AnyStories Drags Cloudflare to the Copyright Claims Board Over Pirate Site

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Popular reading app AnyStories has filed a complaint against Cloudflare at the Copyright Claims Board. According to the Singaporean company, Cloudflare should be required to take action against customers who operate pirate sites, even if it doesn't host the content.

anystoriesIn June, the US Copyright Claims Board was launched.

Through this venue, hosted at the US Copyright Office, rightsholders can try to recoup alleged damages outside the federal court system.

More than one hundred and fifty cases have been filed thus far. Some of these have been dismissed for administrative reasons or opt-outs, but the board has yet to issue its first verdict.

A few days ago a new case was added to the growing pile of claims. It features popular reading app AnyStories, which allows independent authors to share their writings in public and earn revenue from them, going up against Cloudflare.

Like any type of content that’s published online, AnyStories’ content is easily copied. This is a thorn in the side of the app’s creators, Singapore company READ ASAP LTD, which has taken action in response.

From Google to Cloudflare

The company sent DMCA takedown notices to Google which removed hundreds of infringing links from its search results in response. The pirate sites themselves typically remained online, so further action was needed.

Hoping for a breakthrough, AnyStories also sent DMCA notices to Cloudflare, calling out as a pirate site. While Cloudflare provides CDN services for that site, it’s not the hosting company. This means that Cloudflare generally doesn’t intervene.

Instead, Cloudflare shared the name and contact information of the site’s hosting company (24xservice) and asked ‘READ ASAP’ to follow the issue up with them.

Cloudflare’s reply


AnyStories tried, but says that the email address provided for the hosting company didn’t work. The company wasn’t pleased with Cloudflare’s handling of the case and, on several occasions, asked the company to do more.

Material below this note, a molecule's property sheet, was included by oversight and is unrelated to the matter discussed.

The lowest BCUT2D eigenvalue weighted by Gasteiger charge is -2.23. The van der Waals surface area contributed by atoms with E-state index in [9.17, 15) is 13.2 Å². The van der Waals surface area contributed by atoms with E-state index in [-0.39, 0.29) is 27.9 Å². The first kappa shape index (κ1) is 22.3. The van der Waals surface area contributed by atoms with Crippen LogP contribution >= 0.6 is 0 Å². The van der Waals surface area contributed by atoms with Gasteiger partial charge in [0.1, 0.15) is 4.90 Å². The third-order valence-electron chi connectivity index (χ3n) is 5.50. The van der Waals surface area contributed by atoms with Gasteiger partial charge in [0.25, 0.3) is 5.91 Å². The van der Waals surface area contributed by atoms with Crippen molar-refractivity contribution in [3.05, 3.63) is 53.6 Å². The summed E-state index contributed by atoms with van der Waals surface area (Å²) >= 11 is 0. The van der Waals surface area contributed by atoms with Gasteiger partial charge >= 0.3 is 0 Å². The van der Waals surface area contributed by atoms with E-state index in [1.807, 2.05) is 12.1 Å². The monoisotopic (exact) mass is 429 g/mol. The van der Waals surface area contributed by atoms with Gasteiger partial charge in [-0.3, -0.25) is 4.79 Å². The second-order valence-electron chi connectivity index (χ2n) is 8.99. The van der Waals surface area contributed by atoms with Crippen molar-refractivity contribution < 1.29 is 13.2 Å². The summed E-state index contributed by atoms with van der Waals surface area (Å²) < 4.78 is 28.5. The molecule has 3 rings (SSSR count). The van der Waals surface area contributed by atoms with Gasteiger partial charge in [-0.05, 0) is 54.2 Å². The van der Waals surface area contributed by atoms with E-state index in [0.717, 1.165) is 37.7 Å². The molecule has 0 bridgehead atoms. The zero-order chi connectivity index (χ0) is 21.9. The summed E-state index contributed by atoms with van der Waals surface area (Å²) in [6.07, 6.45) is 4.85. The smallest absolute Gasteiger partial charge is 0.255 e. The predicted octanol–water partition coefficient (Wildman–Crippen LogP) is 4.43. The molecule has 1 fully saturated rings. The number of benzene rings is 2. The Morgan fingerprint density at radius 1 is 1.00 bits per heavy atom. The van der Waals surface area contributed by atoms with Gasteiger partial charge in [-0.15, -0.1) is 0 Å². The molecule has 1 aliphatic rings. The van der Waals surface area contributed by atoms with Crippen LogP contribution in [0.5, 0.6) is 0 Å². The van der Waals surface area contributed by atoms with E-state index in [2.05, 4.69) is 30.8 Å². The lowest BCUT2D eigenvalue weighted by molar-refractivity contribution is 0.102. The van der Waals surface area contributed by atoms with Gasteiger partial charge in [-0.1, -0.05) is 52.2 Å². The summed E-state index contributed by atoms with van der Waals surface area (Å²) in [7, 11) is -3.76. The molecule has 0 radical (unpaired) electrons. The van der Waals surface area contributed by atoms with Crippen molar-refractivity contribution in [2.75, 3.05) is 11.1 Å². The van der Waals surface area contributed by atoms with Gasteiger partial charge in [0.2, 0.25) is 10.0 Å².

“As a network service provider, you have the obligation to provide us with information to help us defend our rights. You have not provided us with valid information. Our infringement is ongoing and if you do not take any action now, we will take action to protect our rights.”

Copyright Claims Board Threats

The app’s creators asked Cloudflare to contact the host on its behalf to ensure the infringing content was removed.

“Pls deal with this matter immediately, pls contact the hosting provider immediately and ask them to remove the infringing web!!!!” READ ASAP wrote.

“If you do not deal with this matter now, based on the DMCA, we have informed you several times, but you did not do your duty of care, we will directly file a claim against you at Copyright Claims Board.”

Respond ASAP

cloud asap

Cloudflare has no legal obligation under the DMCA to contact its customers’ hosting companies but it does forward takedown notices. However, that wasn’t enough for AnyStories, which followed up on its threats by filing a complaint at the Copyright Claims Board.

Apology Please

The claim lists one URL where a copy of a story titled “The Silver Hope” by David Travilla Tacadena is made available. However, READ ASAP stresses that infringements are causing a decline in revenues for other authors too.

With its complaint the company hopes to stop the piracy. In addition, an apology would be appreciated as well.

“We hope that the pirated websites will apologize to us and immediately remove our exclusive works. We tried many ways to leave messages often without contacting the infringing website. Finally, we tried to find the service provider, but they cannot give the invalid message and don’t deal with it,” the claim reads.

Interestingly, there is no request for monetary damages. Also, the literary work that’s listed is not yet registered at the U.S. Copyright Office, which is required before the Copyright Claims Board can take on the case.

The above means that AnyStories still has some work to do before the case can continue and Cloudflare can still choose to opt out of the proceeding. If that’s the case, the app’s creators will need to hire an attorney and go to federal court to pursue their claim.


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